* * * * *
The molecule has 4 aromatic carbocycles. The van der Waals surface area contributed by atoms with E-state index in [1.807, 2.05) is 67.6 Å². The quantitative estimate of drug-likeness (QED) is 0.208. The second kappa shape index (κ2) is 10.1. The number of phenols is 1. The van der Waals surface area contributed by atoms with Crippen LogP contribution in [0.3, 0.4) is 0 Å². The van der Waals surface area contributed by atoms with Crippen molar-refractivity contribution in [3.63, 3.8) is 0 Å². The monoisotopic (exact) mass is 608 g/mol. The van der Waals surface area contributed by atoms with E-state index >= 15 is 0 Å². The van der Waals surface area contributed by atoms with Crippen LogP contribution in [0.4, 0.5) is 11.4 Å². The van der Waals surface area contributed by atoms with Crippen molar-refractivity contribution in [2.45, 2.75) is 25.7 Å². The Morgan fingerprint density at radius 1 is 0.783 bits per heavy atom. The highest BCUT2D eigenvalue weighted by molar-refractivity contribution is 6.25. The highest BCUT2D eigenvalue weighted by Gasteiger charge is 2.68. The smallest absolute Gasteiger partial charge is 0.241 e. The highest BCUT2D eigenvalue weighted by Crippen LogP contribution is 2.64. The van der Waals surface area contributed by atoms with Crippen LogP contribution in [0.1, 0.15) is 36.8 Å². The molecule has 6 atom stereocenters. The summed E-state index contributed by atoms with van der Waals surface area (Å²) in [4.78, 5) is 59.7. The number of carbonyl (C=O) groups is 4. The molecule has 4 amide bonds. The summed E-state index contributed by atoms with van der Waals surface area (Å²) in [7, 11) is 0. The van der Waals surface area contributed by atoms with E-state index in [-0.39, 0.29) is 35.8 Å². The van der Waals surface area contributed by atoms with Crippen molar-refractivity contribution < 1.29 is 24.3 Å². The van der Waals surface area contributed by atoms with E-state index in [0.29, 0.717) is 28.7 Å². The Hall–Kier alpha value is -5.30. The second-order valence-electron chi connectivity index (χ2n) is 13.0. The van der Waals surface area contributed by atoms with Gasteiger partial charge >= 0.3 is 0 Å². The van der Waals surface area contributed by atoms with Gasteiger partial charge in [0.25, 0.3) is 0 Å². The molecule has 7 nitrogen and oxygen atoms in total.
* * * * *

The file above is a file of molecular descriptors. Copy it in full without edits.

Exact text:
The molecule has 4 aromatic carbocycles. The van der Waals surface area contributed by atoms with E-state index in [1.807, 2.05) is 67.6 Å². The quantitative estimate of drug-likeness (QED) is 0.208. The second kappa shape index (κ2) is 10.1. The number of phenols is 1. The van der Waals surface area contributed by atoms with Crippen LogP contribution in [0.3, 0.4) is 0 Å². The van der Waals surface area contributed by atoms with Crippen molar-refractivity contribution in [3.63, 3.8) is 0 Å². The monoisotopic (exact) mass is 608 g/mol. The van der Waals surface area contributed by atoms with E-state index >= 15 is 0 Å². The van der Waals surface area contributed by atoms with Crippen LogP contribution in [0.4, 0.5) is 11.4 Å². The van der Waals surface area contributed by atoms with Crippen molar-refractivity contribution in [2.45, 2.75) is 25.7 Å². The Morgan fingerprint density at radius 1 is 0.783 bits per heavy atom. The highest BCUT2D eigenvalue weighted by molar-refractivity contribution is 6.25. The highest BCUT2D eigenvalue weighted by Gasteiger charge is 2.68. The smallest absolute Gasteiger partial charge is 0.241 e. The highest BCUT2D eigenvalue weighted by Crippen LogP contribution is 2.64. The van der Waals surface area contributed by atoms with Crippen LogP contribution in [0.1, 0.15) is 36.8 Å². The molecule has 6 atom stereocenters. The summed E-state index contributed by atoms with van der Waals surface area (Å²) in [4.78, 5) is 59.7. The number of carbonyl (C=O) groups is 4. The molecule has 4 amide bonds. The summed E-state index contributed by atoms with van der Waals surface area (Å²) in [7, 11) is 0. The van der Waals surface area contributed by atoms with E-state index in [-0.39, 0.29) is 35.8 Å². The van der Waals surface area contributed by atoms with Crippen molar-refractivity contribution < 1.29 is 24.3 Å². The van der Waals surface area contributed by atoms with E-state index in [0.29, 0.717) is 28.7 Å². The Hall–Kier alpha value is -5.30. The second-order valence-electron chi connectivity index (χ2n) is 13.0. The van der Waals surface area contributed by atoms with Gasteiger partial charge >= 0.3 is 0 Å². The van der Waals surface area contributed by atoms with Gasteiger partial charge in [0.25, 0.3) is 0 Å². The molecule has 7 nitrogen and oxygen atoms in total.